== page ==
The government is keen for its industrial strategy to be as un-1970s as possible. Its green paper self-consciously distances it from the bad old days of mauve flares, British Leyland picket-lines and ‘picking winners’. Instead of focusing on industries where we’re already strong, it sets out its intention that long-term success will be distributed among different regions and sectors.
Small and medium-sized businesses are at the heart of that hope. They’re not only the firms most of us work for today, but also they contain within their ranks the big businesses of tomorrow. Ideologically it’s appealing too – there’s a reason business-bashing does not extend to your salt-of-the-earth, local family butchers.
Given the ‘small is beautiful’ vibe of the industrial strategy, and the emphasis on long-term thinking and investment, it’s odd that the word ‘Mittlestand’ doesn’t appear even once in the green paper. Everyone knows that if you want a healthy SME culture (emphasis on the M), there’s no better role models than the Germans.
The German Mittelstand is as much an ethos as a category. Its typical business will turn over less than €1bn, be privately owned, probably by the same family that founded it a hundred years ago, and lead the world in a particular niche.
Research from Chris Carr and Alessa Witt at the University of Edinburgh Business School found Germany has approximately 20 times more ‘global niche champions’ than the UK does. No wonder not everyone is convinced the ‘Brittelstand’ is up to the challenge.
The government has figured that this relative deficiency could partly explain why our productivity continues to lag. Put simply, German companies invest for the long term, and ours don’t.
This isn’t just a matter of Teutonic temperament. Private businesses have been shown to invest substantially more in fixed assets than quoted companies of similar size, and manufacturing firms tend to invest more than service providers. The landscape of British business on the other hand is dominated by finance: we list our companies rather than hand them on to our kids, and listed companies generally tend towards short-termism.
You can see why an industrial strategy that mimics the German approach might seem pretty good to a government desperate to figure out ways to boost exports after we leave the EU. But, as they say, the grass is always greener on the other side.
There are things about our economy that the Germans will envy too. As the green paper points out, the British are an entrepreneurial bunch, coming in very highly in OECD measures for new start-ups. We have centres of academic excellence that Germany doesn’t have (because we’re generally more centralised). And pound for pound our big businesses punch as hard as anyone’s.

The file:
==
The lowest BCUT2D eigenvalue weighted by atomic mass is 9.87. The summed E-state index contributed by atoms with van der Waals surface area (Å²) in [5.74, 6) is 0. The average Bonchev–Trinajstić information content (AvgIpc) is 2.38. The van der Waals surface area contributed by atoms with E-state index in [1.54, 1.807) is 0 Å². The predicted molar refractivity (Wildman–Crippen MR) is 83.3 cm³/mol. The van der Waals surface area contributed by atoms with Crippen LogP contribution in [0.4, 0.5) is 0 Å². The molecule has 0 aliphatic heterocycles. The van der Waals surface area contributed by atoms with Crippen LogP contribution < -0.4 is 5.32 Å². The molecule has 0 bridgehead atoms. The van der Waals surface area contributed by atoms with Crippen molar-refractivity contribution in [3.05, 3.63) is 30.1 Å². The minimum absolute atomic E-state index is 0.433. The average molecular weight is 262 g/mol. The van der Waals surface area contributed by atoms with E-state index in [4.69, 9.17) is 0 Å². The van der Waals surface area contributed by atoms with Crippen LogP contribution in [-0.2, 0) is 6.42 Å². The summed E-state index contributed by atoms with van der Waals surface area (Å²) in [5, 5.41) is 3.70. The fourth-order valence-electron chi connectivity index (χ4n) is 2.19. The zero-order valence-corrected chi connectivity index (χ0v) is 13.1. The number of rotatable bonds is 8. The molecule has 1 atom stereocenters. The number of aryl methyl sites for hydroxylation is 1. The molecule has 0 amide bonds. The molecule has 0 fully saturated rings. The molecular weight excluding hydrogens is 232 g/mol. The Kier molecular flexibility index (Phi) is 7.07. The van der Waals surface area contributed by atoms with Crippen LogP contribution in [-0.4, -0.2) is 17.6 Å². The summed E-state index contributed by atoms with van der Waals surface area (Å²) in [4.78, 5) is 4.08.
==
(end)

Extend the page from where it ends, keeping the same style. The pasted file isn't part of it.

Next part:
Yes, the Mittelstand undoubtedly provides an enviably strong industrial base, but it’s brittle: long-term, niche businesses are great when things are going well, but by definition they are not agile or resilient to rapid changes in the market. If you’ve led the world for 50 years in producing a particular type of valve, then overnight it becomes obsolete, you’re in trouble.
Look at Japan. Sony, Panasonic, Toshiba and the others weren’t exactly private niche players, but they did take a very long-term view. It worked for a long time; they dominated numerous sectors, but right now they just can’t turn fast enough for a market that’s changed direction. This hasn’t happened to German Mittelstand industrial firms yet - perhaps because they operate in so many, unrelated niches - but that doesn’t mean it can’t or won’t.
An economy filled with finance-led big businesses and rapidly moving start-ups seeking a big exit may not be as strong, but it is malleable, it is adaptable. What you really want is an alloy of both.
So yes, the government should focus on SMEs, particularly the mid-sized businesses because that’s where we have the greatest room for improvement. If we could see entrepreneurs scaling more effectively, making better use of our academic research strength, and crucially holding onto their businesses rather than selling them for a quick buck, then it would add a huge long-term boost to the UK economy.
Whether the government can achieve that is far from clear, however. It’s talking about building on our educational foundations, particularly in STEM, and providing tailored support and advice (and a little money) to fast-growing start-ups to help them scale. There’s a lot of ‘encouraging’ in there, whether that’s of long-term strategic planning, late-stage VC investment or corporate R&D.
Ultimately, though, without a paradigm-shifting level of dosh (the kind that kick-started such diverse ecosystems as Silicon Valley and the US aerospace industry) or some profound legal and regulatory change to the investment landscape, this is going to be like any other top-down attempt at altering business culture: swimming against the tide.
Image credit: Michael Hendryckx/Wikipedia